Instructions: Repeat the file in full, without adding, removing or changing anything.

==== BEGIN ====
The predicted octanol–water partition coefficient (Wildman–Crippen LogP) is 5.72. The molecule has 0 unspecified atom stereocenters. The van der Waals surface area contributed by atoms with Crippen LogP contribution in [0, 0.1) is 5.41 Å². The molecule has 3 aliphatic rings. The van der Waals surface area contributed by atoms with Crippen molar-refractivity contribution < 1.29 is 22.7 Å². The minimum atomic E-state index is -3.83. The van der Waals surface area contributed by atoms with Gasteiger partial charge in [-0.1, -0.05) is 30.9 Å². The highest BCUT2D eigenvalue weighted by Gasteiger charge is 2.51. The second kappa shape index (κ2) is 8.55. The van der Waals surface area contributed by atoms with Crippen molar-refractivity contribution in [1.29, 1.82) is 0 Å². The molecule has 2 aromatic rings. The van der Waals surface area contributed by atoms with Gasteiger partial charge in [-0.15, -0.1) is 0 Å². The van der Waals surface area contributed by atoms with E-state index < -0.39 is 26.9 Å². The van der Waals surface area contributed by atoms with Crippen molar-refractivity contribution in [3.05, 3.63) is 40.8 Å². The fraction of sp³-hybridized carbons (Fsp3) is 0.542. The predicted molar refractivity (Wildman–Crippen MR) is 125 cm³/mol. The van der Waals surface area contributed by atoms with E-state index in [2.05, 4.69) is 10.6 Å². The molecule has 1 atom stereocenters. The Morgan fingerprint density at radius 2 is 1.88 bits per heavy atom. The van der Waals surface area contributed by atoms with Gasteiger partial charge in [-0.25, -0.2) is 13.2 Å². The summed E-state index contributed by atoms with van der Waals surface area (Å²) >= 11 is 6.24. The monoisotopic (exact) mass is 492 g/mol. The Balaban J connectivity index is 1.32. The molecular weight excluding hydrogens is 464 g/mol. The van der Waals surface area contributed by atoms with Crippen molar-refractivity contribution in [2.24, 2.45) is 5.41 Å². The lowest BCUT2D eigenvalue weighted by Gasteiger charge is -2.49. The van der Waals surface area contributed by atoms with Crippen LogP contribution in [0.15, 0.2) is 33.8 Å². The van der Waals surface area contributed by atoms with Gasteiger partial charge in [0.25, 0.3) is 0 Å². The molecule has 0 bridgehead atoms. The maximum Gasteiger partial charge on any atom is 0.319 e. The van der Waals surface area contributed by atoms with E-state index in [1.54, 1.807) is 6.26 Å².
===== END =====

The predicted octanol–water partition coefficient (Wildman–Crippen LogP) is 5.72. The molecule has 0 unspecified atom stereocenters. The van der Waals surface area contributed by atoms with Crippen LogP contribution in [0, 0.1) is 5.41 Å². The molecule has 3 aliphatic rings. The van der Waals surface area contributed by atoms with Crippen molar-refractivity contribution < 1.29 is 22.7 Å². The minimum atomic E-state index is -3.83. The van der Waals surface area contributed by atoms with Gasteiger partial charge in [-0.1, -0.05) is 30.9 Å². The highest BCUT2D eigenvalue weighted by Gasteiger charge is 2.51. The second kappa shape index (κ2) is 8.55. The van der Waals surface area contributed by atoms with Crippen molar-refractivity contribution in [1.29, 1.82) is 0 Å². The molecule has 2 aromatic rings. The van der Waals surface area contributed by atoms with Gasteiger partial charge in [-0.15, -0.1) is 0 Å². The van der Waals surface area contributed by atoms with E-state index < -0.39 is 26.9 Å². The van der Waals surface area contributed by atoms with Crippen molar-refractivity contribution in [3.05, 3.63) is 40.8 Å². The fraction of sp³-hybridized carbons (Fsp3) is 0.542. The predicted molar refractivity (Wildman–Crippen MR) is 125 cm³/mol. The van der Waals surface area contributed by atoms with E-state index in [2.05, 4.69) is 10.6 Å². The molecule has 1 atom stereocenters. The Morgan fingerprint density at radius 2 is 1.88 bits per heavy atom. The van der Waals surface area contributed by atoms with Gasteiger partial charge in [-0.25, -0.2) is 13.2 Å². The summed E-state index contributed by atoms with van der Waals surface area (Å²) >= 11 is 6.24. The monoisotopic (exact) mass is 492 g/mol. The Balaban J connectivity index is 1.32. The molecular weight excluding hydrogens is 464 g/mol. The van der Waals surface area contributed by atoms with Crippen molar-refractivity contribution in [2.24, 2.45) is 5.41 Å². The lowest BCUT2D eigenvalue weighted by Gasteiger charge is -2.49. The van der Waals surface area contributed by atoms with Crippen LogP contribution in [0.15, 0.2) is 33.8 Å². The van der Waals surface area contributed by atoms with Gasteiger partial charge in [0.25, 0.3) is 0 Å². The molecule has 0 bridgehead atoms. The maximum Gasteiger partial charge on any atom is 0.319 e. The van der Waals surface area contributed by atoms with E-state index in [1.54, 1.807) is 6.26 Å².